Like many soul food staples, tamales in the Delta were born of necessity during times of oppression. Mississippi Hot Tamales are an experience to be savored.
Think about Southern cooking for a minute. What comes to mind? Fried chicken? Turnip greens? Dumplins? Catfish? These staples of Southern cuisine can be found far and wide, but there’s something genuinely unique about Mississippi Delta Hot Tamales.
Spicy meat, either beef or pork, encased in cornmeal, wrapped in corn husk, simmered or boiled (and then, sometimes, fried) and served in various ways. Covered in chili, served with cole slaw on the side, wrapped in parchment paper, and sent out in a paper bag or devoured then and there. Mississippi Hot Tamales are an experience to be savored.
The Delta Hot Tamale has humble beginnings. Like many soul food staples, tamales in the Delta were born of necessity during times of oppression. The freeing of slaves meant agricultural jobs were opening, so Mexican migrants flooded the Delta looking for work opportunities. In doing so, they brought a taste of home—the tamale.
The Mississippi Delta Hot Tamale Trail
The Mississippi Delta Hot Tamale Trail doesn’t have its markers or even an official organization. It’s simply a collection of tamale stops around the Delta where you will find the best hot tamales. Organizations like The Southern Foodways Alliance, Visit Delta, and Tamale Trail have offered extensive coverage of the trail, even mapping out the restaurants – but like a rumor in a small town, it seems the Mississippi Delta Hot Tamale Trail was born of word of mouth.
“If you liked this place, you have to try this one next.”
Over time, the Mississippi Delta Hot Tamale Trail has extended outside the Delta region and throughout the state. The Big Apple Inn in Jackson is one stop along the Hot Tamale Trail. While many know Big Apple Inn for its smokes and ears, it began when owner Geno Lee’s grandfather, Juan “Big John” Mora, traveled to Mississippi in search of opportunity.
“He was just a short, fat, Mexican man,” said Lee. “He realized he wasn’t built for working in the field, so he started selling hot tamales he’d cook in front of the Alamo theater. He cooked them over an open pot and sold them right there.”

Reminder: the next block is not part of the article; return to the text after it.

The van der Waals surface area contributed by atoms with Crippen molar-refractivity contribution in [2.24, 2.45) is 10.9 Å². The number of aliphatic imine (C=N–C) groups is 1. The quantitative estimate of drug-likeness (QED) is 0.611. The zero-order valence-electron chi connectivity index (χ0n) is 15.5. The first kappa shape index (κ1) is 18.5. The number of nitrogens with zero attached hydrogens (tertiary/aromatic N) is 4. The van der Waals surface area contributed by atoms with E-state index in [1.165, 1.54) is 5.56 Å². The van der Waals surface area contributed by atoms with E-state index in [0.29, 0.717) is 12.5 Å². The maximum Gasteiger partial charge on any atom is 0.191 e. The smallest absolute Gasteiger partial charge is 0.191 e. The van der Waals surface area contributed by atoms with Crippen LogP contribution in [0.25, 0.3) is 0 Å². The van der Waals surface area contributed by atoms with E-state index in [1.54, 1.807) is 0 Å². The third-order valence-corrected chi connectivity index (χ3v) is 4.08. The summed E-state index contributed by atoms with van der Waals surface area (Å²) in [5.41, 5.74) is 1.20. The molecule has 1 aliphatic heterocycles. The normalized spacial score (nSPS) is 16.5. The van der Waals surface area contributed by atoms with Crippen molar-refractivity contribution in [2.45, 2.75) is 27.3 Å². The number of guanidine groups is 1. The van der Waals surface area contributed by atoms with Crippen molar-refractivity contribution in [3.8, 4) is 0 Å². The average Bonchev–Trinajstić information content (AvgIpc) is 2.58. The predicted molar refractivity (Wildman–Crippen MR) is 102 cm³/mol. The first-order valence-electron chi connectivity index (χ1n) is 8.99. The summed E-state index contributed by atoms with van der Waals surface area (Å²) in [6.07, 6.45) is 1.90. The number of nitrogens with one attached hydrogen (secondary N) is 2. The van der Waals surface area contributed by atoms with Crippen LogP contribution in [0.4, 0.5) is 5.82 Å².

Big Apple Inn still serves the same hot tamale recipe that Big John sold on that sidewalk and later in Big Apple Inn. His tradition-rich tamale recipe came from his mother and the family before her. However, the Big Apple Inn hot tamale is just one take on treating the delicacy. According to the map curated by the Southern Foodways Alliance, there are over 50 stops on the Tamale Trail, with most spots along the Delta. Hot Tamales are similar, but each spot offers its take on the traditional dish.
“We have fried hot tamales, hot tamale nachos, chicken hot tamales, and beef hot tamales,” said Aaron Harmon, owner of Hot Tamale Heaven and Grill in Greenville. “When you order the hot tamales, we serve it with a side of crackers, and you’ll get your tamales in the traditional corn shuck with some of the juice we cooked it in.”
Like many hot tamale spots across Mississippi, Hot Tamale Heaven and Grill was a family-owned business with humble beginnings. A family friend gave Harmon’s father a hot tamale recipe, and he worked with it to make it his own before opening Hot Tamale Heaven.
“Tamales are a labor of love,” said Harmon. “It would take a whole family to make the tamales, to do the mixing, filling, and rolling. Tamales are very much a family thing.”
How to eat hot tamales
Harmon said his restaurant sees people from all over the world every year, and many are trying hot tamales for the first time.
“I tell people you must start with the original,” said Harmon. “It’s spicy but not too hot, served with crackers and that juice. We’ve had to show a few folks how to unroll them, too.”
Some tamales come in a corn-husk wrapper, while others come in parchment paper. Typically, the tamale would be unrolled and eaten with a fork or smeared onto a saltine cracker for added crunch.
“Occasionally, I see people suck the tamales out of the top of the wrapper,” said Harmon.
Yes, like a push-pop.
As far as sides go, the world is your tamale. Harmon said he likes a cool bite to chase the spicy tamale, such as cole slaw, or even something sweet to appeal to the sweet-and-spicy appetite.
However you choose to eat a Mississippi Hot Tamale, you can’t go wrong. But just to make sure you’re on the right track, plan your next road trip around the Mississippi Hot Tamale Trail.